Forest Bathing: a Walk in the Trees

Untitled, Walter Hatke, watercolor, TSCPL Permanent Collection 2009.040.003

Forest Bathing: A Walk in the Trees
March 1 – May 2, 2021

Feel your stress and worries ease, relax as you wander through a variety of forest and tree artworks and see how artists are inspired by nature in the Alice C. Sabatini Gallery.

Exhibition Images

What is Forest Bathing?

Spreading Maple, Luigi Lucioni, etching, TSCPL Permanent Collection 1963.288

In Japan many people practice something called forest bathing or shinrin-yoku. Shinrin in Japanese means “forest,” and yoku means “bath.” So shinrin-yoku means bathing in the forest atmosphere or taking in the forest through our senses. This is not exercise, or hiking or jogging. It is simply being in nature, connecting with it through our senses of sight, hearing, taste, smell and touch.

You can forest-bathe anywhere in the world – wherever there are trees; in hot weather or in cold; in rain, sunshine or snow. You don’t need a forest to go forest bathing, you can do it anywhere – in a nearby park or in your garden. Look for a place where there are trees, and off you go! We are bringing that experience inside with our Forest Bathing exhibit.

 

Forest Bathing in 5 Simple Steps

Meadowtree Sunrise, Rachelle Gardner-Roe, thread on linen, on loan from the artist

Step 1: Leave behind your phone, camera or any other distractions, so you can be fully present in the experience.

Step 2: Leave behind your goals and expectations. Wander aimlessly, allowing your body to take you wherever it wants.

Step 3: Pause from time to time to look more closely at a leaf or notice the sensation of the path beneath your feet.

Step 4: Find a comfy spot to take a seat and listen to the sounds around you. See how the behavior of the birds and other animals changes when they become used to your presence.

Step 5: If you go with others, make an agreement to resist talking until the end of the walk, when you could gather to share your experiences.

 

Featured Artists

Polly Adams-Sutton | Rick Ayotte | Alicia Bailey | Sherry Best | Dorothea Bilder | Henry John BoddingtonJon Carsman | Neil Clark | Cynthia Colbert | Louis Copt | Jim Croft | Werner Drewes | Davira Fisher | Foolscap Press | Theodore Fox | Jerry Gaddis | Rachelle Gardner-Roe |Douglas Warner Gorsline | Vaughn Graber | Walter Hatke | David Hartley | Jacques Hnizcosky | R. James Hunt | Alfred Hutty | Teresa Johnson | Frank Kleinholz | Kevin Kutz | Luigi  Lucioni | Peter Lvoff | Samuel L. Margolies | William MacLean | Midnight Paper Sales | Rich Miller | Norma Townsend Morgan | Matt Needham | Laura Nugent | Orient and Flume | Jill Powers | Orville O. Rice | Leon Richet | Lisa Beth Robinson | Betsy Roe | Charles B. Rogers | Chauncey Foster Ryder | Alice C. Sabatini | Birger Sandzen | Scripps College Press | Kevin Sink | Theodore Clement Steele | Robert Sudlow | Barbara Sudlow | John Talleur | Debbie and Delmo Tarsitano | Fanny Wallace Tewksbury | Lois Van Liew | Shanna Wagner |  Margaret Evelyn Whittemore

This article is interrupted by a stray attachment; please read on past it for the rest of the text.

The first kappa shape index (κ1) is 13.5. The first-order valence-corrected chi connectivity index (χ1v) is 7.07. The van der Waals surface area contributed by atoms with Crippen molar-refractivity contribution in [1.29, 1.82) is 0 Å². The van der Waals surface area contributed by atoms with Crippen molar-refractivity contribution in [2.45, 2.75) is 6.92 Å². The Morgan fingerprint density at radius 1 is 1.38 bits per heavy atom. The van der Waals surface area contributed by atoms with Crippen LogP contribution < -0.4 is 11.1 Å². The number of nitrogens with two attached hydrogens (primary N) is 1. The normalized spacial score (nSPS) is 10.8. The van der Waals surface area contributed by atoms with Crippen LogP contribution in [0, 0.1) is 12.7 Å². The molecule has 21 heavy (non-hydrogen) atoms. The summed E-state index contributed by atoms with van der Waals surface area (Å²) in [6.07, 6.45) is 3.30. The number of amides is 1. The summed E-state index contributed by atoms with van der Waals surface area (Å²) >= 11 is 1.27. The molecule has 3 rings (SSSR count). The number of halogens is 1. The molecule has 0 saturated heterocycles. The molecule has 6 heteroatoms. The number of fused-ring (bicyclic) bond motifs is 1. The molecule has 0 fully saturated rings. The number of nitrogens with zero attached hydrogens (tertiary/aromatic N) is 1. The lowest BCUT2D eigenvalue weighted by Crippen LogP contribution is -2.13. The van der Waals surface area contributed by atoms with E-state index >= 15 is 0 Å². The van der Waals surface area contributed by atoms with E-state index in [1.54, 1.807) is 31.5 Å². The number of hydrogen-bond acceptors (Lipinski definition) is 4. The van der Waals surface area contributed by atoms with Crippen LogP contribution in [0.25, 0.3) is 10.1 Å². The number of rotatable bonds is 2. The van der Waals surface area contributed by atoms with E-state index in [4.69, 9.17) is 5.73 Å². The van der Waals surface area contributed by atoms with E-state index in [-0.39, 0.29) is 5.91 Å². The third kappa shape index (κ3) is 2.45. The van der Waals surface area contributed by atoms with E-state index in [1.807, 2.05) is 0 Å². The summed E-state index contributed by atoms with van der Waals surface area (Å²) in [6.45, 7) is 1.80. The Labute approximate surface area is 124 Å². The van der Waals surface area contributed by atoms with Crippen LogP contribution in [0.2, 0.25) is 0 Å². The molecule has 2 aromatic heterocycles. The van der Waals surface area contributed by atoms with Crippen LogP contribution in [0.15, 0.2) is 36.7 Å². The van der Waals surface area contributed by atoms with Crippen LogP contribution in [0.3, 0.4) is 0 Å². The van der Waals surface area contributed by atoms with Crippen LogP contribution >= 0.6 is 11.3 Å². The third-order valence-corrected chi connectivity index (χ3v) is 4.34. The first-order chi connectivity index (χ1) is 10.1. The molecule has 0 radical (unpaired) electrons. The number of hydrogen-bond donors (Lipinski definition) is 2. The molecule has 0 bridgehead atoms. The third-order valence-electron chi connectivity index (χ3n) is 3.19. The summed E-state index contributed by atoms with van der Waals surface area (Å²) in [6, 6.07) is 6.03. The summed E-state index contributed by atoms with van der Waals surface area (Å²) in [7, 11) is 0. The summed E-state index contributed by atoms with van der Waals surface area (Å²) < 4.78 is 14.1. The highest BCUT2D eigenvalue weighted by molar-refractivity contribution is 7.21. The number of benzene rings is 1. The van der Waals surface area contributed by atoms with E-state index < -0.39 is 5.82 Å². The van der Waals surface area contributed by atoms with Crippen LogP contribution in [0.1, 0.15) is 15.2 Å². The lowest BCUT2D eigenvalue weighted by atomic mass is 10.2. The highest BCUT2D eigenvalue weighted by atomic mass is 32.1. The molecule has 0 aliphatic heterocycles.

Take & Make Kits in the Reed Studio

Tree Ornament
Owl Pinecones
Acorn People
Branch Weaving
Bird Feeder
Tree Scavenger Hunt Card
Natural Designs
Leaf Mobile

 

Related Programs

First Friday Art Walk
Fri, March 5 | Fri, April 2
9am – 9pm
Alice C. Sabatini Gallery
Relax and wander through our forest of trees

Tree Identification
Tue | Apr 13
7pm – 8pm
Zoom – Register for link
Dr. Charles Barden, professor of Forestry at K-State Research and Extension will identify several Kansas tree species. Learn how to identify trees by looking at branching structure, leaf shapes, bark and fruit.

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Hello, I'm your friendly neighborhood Curator of Exhibitions. I have the amazing job of creating, building and presenting wonderful art exhibits for you at the library's Alice C. Sabatini Art Gallery.